The four members vying to be the Ontario Liberal Party’s new leader faced off at Algonquin College on Nov. 8 in their fourth official debate, three weeks before party members vote.
Over the two-hour debate in the D-building, candidates discussed electability, francophone public services, Ottawa’s LRT and the “freedom convoy.”
They also discussed the need to give the party a new life.
Despite the party’s struggles, four candidates want to lead the charge and revive the party: Bonnie Crombie, the mayor of Mississauga, Nathaniel Erskine-Smith, MP for Beaches-East York, Yasir Naqvi, MP for Ottawa Centre, and Ted Hsu, MPP for Kingston and the Islands.
On one fateful election day in 2018, the Ontario Liberal Party went from holding 55 seats in the legislature down to just seven. The provincial election in 2022 wasn’t so kind to the party either, only gaining one seat.
“There’s a spark back in our party,” said Crombie during the debate at the college.
“We need to be back at the grassroots level and we need to energize voters and inspire them.”
Among other attendees, John Fraser, the Ontario Liberals’ interim leader, was present at the debate with MPPs Mary-Margaret McMahon of Beaches-East York, Karen McCrimmon of Kanata-Carleton and Stephen Blais of Orleans.
The Algonquin Times had exclusive interviews with each of the leadership candidates.
Here are three issues that could be on the minds of Algonquin College students, along with each candidates’ positions.
Naqvi pointed out flaws in the procurement process and suggested that more time be taken to read the process very carefully and ensure accountability. He also believes that the car-dependent infrastructure Ottawa has grown accustomed to has made the city lose expertise on train development.
“There was a time when Ottawa used to have street cars, and we ripped it all out,” said Naqvi. “Then, there was 30 to 40 years of building more roads and getting more cars on the road…what happened in that period is that we lost expertise.
“I think the province can play a really important role in being the catalyst in orchestrating, building public transit across the province and making sure we get it right,” said Naqvi.
Crombie said the province needs a regional transit authority, which would be a department where experts on train engineering would create the plan for LRT in Ottawa and other cities in Ontario.
Erskine-Smith listed five things that should be expected for good public transit: clean transportation, long-term regional transit planning, making sure the provincial government supports operations and maintenance, making sure housing and transit are well-integrated and getting value for what’s being purchased.
Hsu said he believes the construction of Ottawa’s LRT could be helped by focusing on the project, section by section, rather than having portions built all at once.
“We build the infrastructure step by step,” said Hsu. “You have a crew, they learn how to build it, and they get even better for the next segment.”
“It also applies to the suppliers. If they know they’re going to get steady business for years and years, they will invest in improvements in efficiency.”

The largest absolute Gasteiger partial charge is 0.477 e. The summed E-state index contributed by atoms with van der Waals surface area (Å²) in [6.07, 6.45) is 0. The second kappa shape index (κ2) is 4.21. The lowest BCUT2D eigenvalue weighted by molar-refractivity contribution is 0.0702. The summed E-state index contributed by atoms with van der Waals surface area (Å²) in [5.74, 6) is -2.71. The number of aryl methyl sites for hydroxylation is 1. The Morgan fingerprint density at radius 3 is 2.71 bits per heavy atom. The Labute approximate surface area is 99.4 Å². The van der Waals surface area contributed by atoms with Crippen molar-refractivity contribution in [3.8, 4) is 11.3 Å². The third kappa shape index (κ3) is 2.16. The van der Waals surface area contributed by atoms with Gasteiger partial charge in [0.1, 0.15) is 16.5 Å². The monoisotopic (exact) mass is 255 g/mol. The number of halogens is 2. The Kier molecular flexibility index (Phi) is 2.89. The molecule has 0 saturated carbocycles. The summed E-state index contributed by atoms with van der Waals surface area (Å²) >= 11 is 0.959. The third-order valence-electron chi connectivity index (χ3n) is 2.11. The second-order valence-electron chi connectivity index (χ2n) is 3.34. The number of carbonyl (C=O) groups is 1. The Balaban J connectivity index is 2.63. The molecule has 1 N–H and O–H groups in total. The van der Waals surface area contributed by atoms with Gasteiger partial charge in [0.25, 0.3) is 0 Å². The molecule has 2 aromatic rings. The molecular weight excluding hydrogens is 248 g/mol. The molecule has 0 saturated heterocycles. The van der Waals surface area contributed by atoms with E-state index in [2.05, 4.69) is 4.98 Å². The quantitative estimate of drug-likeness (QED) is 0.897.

He also thinks that keeping Premier Doug Ford’s current policy towards LRT as a second-best plan is wise to do as it would be a waste of money to entirely scrap it.
OSAP Interest Rates
The interest rates for Ontario Student Assistance Program (OSAP) loans climbed from 4.7 per cent in 2018 to 7.95 per cent in 2023, according to the CBC.
The Times asked candidates how they plan to help students with this surmounting amount of debt.
Naqvi’s education policy includes scrapping interest rates on OSAP entirely and not obligating students who make less than $50,000 per year to pay the loans back until they have more. Moving forward, he said he’d work towards bringing free tuition to students who make less than $90,000 per year.
Erskine-Smith wants to make tuition free for low-income students. He’d also like to restore grants for middle-income students and promote more flexible repayment plans for those with lower incomes.
Crombie wants to increase grants through OSAP and to increase the amount of time a student has to pay back the loans based on their income.
Hsu said he likes the federal government’s program where payment amount depends on one’s ability to pay. So, those with higher income pay back more in loans, while those with lower income pay much less.
The Times also asked each candidate how they plan to address the current student housing shortage.
Naqvi said the provincial government needs to partner with colleges and universities to build more student housing, look at provincial land as potential spots for developing them and to redesign empty commercial and office buildings into housing.
Crombie referred to the current Progressive Conservative government’s cut of $1,200 per student to the sector and a sharp rise in costs for international students staying in Canada. To fix this, she said her government would invest more in public housing.
The Times reached out to the Progressive Conservative Party of Ontario’s office for comment, but didn’t hear back by deadline.
Erskine-Smith said there needs to be significant baseline funding for colleges and universities to run their operations better. He also would like to see more collaboration between the federal and provincial governments to develop student housing on college land. Outside of it, though, he believes there should be less government involvement in housing developments.
“We need to make sure governments get out of the way to make sure we end restrictive zoning, NIMBYism and to remove all barriers,” said Erskine-Smith.
Hsu believes that there should be more dense residential buildings near college campuses and transit hubs. If he were premier, he would want to legislate the right to build more high-density housing and eliminate single-detached zoning to encourage four-plexes, townhouses and mixed neighbourhoods.